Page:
Which brings us to a lovely little NPR story about that wonderful intersection between faith, family and food that is so common in the various ethnic branches of Eastern Orthodoxy and, of course, most other forms of religion around the world. Think Garrison Keillor and sweet corn or, even better, that cheesy broccoli-and-rice casserole (often with chicken) that is so important in Wednesday-night church suppers across the Lutheran Midwest. Or cue up the Jon Stewart jokes about Jewish foods (or not-so-Jewish foods).
One of the many reasons that the Orthodox are known for lively feasts is that fact that we spend so much time during church year in various kinds of fasts. At the end of Great and Holy Lent, people are going to want to eat meat and dairy early and often. And the same goes for Nativity Lent.
This brings us to NPR and its story about pierogies — those wonderful dumplings that you can fill with veggies, with cheese, with the meats of your choice or any combination of the above. Thus, in this lovely (and lengthy) chunk of this tasty story we are told:
Many Americans are busy sweeping up tinsel, but Ukrainian, Russian and other Orthodox churches are preparing for Christmas this week. And at the Christmas Eve feast, most of the faithful will eat pierogies. These dumplings are traditionally prepared at home, but recently they’ve become something of a parish industry.
Myra Petrouchtchak sets up shop in the basement of St. John the Baptist Ukrainian Church, a small parish of about 50 people in Southeast Portland. She’s sitting with a few dozen others, stuffing and shaping potato pierogies by hand — more than 2,000 pierogies. They’ve developed a following in the neighborhood.
“People come here and say that those pierogies remind them about their childhood,” she says. “Not only Ukrainian people — some German people, Polish people. And it’s like, ‘Oh, my grandmother used to do that.’ ”
Petrouchtchak and her husband, the priest at this parish, started weekly pierogi sales when they came to the church five years ago. They’ve raised enough money to renovate the church basement. But from the beginning, this was more than just a fundraiser.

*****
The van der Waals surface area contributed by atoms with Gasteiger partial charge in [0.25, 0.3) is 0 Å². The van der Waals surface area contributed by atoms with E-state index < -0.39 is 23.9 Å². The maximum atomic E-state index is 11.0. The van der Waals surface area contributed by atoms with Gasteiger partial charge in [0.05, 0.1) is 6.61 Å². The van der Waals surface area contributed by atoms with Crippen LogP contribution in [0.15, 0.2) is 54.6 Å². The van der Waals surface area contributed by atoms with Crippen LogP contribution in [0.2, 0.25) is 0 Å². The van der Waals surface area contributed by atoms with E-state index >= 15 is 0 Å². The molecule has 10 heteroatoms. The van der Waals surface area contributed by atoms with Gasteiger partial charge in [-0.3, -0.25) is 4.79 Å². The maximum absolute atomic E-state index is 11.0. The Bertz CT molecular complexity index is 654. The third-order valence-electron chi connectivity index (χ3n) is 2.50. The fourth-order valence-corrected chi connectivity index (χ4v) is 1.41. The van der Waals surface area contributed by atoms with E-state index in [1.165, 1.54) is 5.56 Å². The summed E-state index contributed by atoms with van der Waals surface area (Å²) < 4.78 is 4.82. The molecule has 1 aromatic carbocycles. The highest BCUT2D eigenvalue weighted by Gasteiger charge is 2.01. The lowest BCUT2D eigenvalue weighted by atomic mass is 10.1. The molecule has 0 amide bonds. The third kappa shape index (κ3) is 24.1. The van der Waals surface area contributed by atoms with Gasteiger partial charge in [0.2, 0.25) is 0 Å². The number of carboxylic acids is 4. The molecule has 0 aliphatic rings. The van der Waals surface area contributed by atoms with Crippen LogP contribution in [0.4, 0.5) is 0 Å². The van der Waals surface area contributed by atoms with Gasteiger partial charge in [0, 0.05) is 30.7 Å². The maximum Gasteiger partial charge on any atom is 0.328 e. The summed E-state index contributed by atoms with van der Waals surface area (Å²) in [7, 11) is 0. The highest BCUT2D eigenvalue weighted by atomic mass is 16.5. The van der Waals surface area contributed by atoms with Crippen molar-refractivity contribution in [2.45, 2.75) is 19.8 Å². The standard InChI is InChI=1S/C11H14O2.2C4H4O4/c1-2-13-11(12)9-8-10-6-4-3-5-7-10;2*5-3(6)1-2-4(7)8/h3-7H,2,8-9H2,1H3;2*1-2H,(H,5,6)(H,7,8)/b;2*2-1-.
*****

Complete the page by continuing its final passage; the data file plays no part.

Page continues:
“It was good for the parish as a community,” says Petrouchtchak, “because many young women didn’t know how to make pierogies or didn’t have time to make pierogies at home. But here, all children can learn how to do it and carry on the tradition.”
Please note that the word “tradition” has a small “t.” That matters to the Orthodox. Still, it’s nice to see this kind of practical, affectionate nod to the small-t traditions that are handed down from generation to generation to generation, often in kitchens (at home and at church).
But I digress. The problem is right there in the lede.
To see if you can spot it, consider the top of this localized Orthodox Christmas story from Kitchener, up in Ontario, Canada.
WATERLOO REGION – Christmas may be over for many of us, but for some Orthodox Christians, the holy day is yet to come.
Many Eastern-rite churches mark Christmas on Jan. 7.
Note the presence of the word “some,” as in “for SOME Orthodox Christians, the holy day is yet to come.”
That’s right, some Orthodox Christians celebrate on Jan. 7 according to the old Julian calendar. But many more — at least here in North America — celebrate Christmas from Dec. 25 until Jan. 5, following the newer Gregorian calendar used in the West. The Orthodox worldwide still use the Julian calendar for Pascha (known as Easter in the West).
Thus, the lede in the NPR story should be corrected. It needs some kind of qualifier to let listeners know that some Orthodox believers (even some Russians) ate their pierogies early, early on Dec. 25th. Others will do so — as the story says — on Jan. 7th. It’s a small mistake, I know. But you will see it crop up in more than a few news stories in the next day or two.
Meanwhile, lovers of pierogies also need to know that it is highly unlikely that they will find them in the parish halls of Greek churches, whether we are talking about old calendar folks or new. Pierogies at a Greek feast? That just wouldn’t be traditional.